Biden Doubles FEMA Program to Prepare for Extreme Weather

The Biden administration said it would spend $1 billion to help communities prepare for worsening disasters, the latest sign of the toll that climate change is already taking across the United States.

Source: NY Times | Published on May 25, 2021

A hurricane on earth viewed from space. This is a rendered image.

The change will double the current size of a Federal Emergency Management Agency program that gives money to state and local governments to reduce their vulnerability before a disaster happens — for example, building sea walls, elevating or relocating flood-prone homes.

“We’re going to spare no expense, no effort, to keep Americans safe,” Mr. Biden during a visit Monday to FEMA’s headquarters for a briefing on this year’s hurricane season. “We can never be too prepared.”

The new money is less than what some disaster experts had said is needed, especially because the warming planet is making storms, flooding, wildfires and other disasters both more frequent and destructive. The United States experienced 22 disasters that exceeded $1 billion each in damages last year, a record.

The formula that determines funding would have allowed the administration to put as much as $3.7 billion toward the program, which FEMA officials considered in the early days of Mr. Biden’s administration.

But cities and states might struggle to spend that much money on climate resilience projects, according to Craig Fugate, who led FEMA under President Barack Obama and led President Biden’s transition team.

“It’s a good start,” Mr. Fugate said of the new money announced Monday. He called the $1 billion in total funds “a huge number for pre-disaster mitigation.”

Daniel Kaniewski, FEMA’s deputy administrator for resilience in the Trump administration, called the program “a down payment to reduce future disaster impacts.”

The administration also announced a new effort by NASA to measure the effects of climate change. That initiative, called the Earth System Observatory, will involve five new satellites, which will go into orbit between 2023 and 2029, at a cost of $2.5 billion. Each satellite will be uniquely designed to work with the others to provide a three-dimensional “holistic view of Earth, from bedrock to atmosphere”, the agency said.

“It will be looking at and measuring the interactions between the atmosphere, land, ocean, and ice,” Bill Nelson, the administrator of NASA and a former Democratic senator from Florida, said in an interview Monday. “When you measure those interactions, you have a better idea of predicting, in a broad sense, climate change — and in a more specific sense, the direction and velocity and the twist and turns of a hurricane.”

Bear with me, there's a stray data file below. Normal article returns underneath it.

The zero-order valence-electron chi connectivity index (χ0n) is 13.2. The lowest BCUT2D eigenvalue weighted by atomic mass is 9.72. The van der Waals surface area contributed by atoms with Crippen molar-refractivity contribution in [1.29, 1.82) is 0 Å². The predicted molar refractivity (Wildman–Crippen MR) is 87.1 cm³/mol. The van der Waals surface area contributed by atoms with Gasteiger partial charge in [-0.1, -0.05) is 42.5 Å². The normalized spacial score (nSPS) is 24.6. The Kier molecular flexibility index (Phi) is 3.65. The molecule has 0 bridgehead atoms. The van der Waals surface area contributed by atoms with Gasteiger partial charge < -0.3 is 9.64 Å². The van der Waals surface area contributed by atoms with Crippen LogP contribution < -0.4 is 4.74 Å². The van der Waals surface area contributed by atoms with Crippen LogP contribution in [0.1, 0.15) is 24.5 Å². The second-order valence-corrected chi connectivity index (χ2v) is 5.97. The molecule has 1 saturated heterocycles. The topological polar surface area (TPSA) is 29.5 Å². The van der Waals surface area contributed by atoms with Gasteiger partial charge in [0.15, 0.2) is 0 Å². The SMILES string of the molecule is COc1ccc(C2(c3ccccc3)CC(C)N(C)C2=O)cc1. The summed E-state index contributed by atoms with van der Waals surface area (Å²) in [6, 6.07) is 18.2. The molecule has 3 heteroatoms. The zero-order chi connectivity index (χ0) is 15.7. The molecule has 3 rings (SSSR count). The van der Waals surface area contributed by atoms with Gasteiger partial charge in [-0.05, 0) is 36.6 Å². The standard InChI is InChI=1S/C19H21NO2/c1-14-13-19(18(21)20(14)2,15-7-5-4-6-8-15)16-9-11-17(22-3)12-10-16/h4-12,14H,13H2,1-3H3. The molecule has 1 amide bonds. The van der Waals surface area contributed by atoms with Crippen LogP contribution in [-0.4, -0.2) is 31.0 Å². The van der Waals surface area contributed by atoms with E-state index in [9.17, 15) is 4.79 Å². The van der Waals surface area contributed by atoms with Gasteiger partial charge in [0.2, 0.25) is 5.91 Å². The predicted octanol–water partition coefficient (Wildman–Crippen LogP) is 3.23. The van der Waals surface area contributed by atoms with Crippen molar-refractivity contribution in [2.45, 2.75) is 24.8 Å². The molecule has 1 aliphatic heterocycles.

The announcement follows criticism that the Biden administration hasn’t made climate resilience more of a priority.

The administration has moved quickly on climate change, convening a summit of world leaders in April and announcing an aggressive new target to reduce U.S. greenhouse gas emissions by half by 2030, compared with 2005 levels.

But experts are increasingly urging the federal government to help prepare communities for the destructive impact of that warming.

The White House has begun to respond. Last week, Mr. Biden signed an executive order that reinstated an Obama-era rule imposing higher standards on federally funded construction in flood zones. (The White House initially said Mr. Biden had reinstated that rule on his first day in office, but later said that wasn’t the case.)

Mr. Biden has also ordered each federal agency to produce plans for adapting to the effects of climate change. And he has asked Congress to provide $50 billion for climate resilience as part of his proposed infrastructure package, which has been the subject of ongoing negotiations between the White House and Senate Republicans.

Still, with hurricane and wildfire season starting, the administration faces some significant challenges when it comes to helping the country both prepare for and recover from disasters.

After years of record storms and wildfires, as well as new assignments helping administer coronavirus vaccinations and shelter unaccompanied minors crossing the Southern border, staff at FEMA are worn out, according to current and former personnel. More money for disaster resilience programs will mean a larger administrative burden for FEMA.

And the United States is headed into what experts warn is likely to be an unusually bad summer and fall for disasters.

This year’s hurricane season in the Atlantic, which officially starts on June 1, is expected to be “above normal” and could deliver as many as 10 hurricanes, including three to five major hurricanes of Category 3 or higher, the National Oceanic and Atmospheric Administration warned last week.

And an unusually severe drought across the West has made conditions ripe for wildfires. Already, California has experienced an early start to its wildfire season, with a major fire near Los Angeles forcing the evacuation of 1,000 people this month.

The administration’s goal is “to get ahead of that and work, use every lever we have in government, in coordination with local and state authorities to make sure we’re as prepared as we possibly can be,” Jen Psaki, the White House spokeswoman, told reporters on Monday.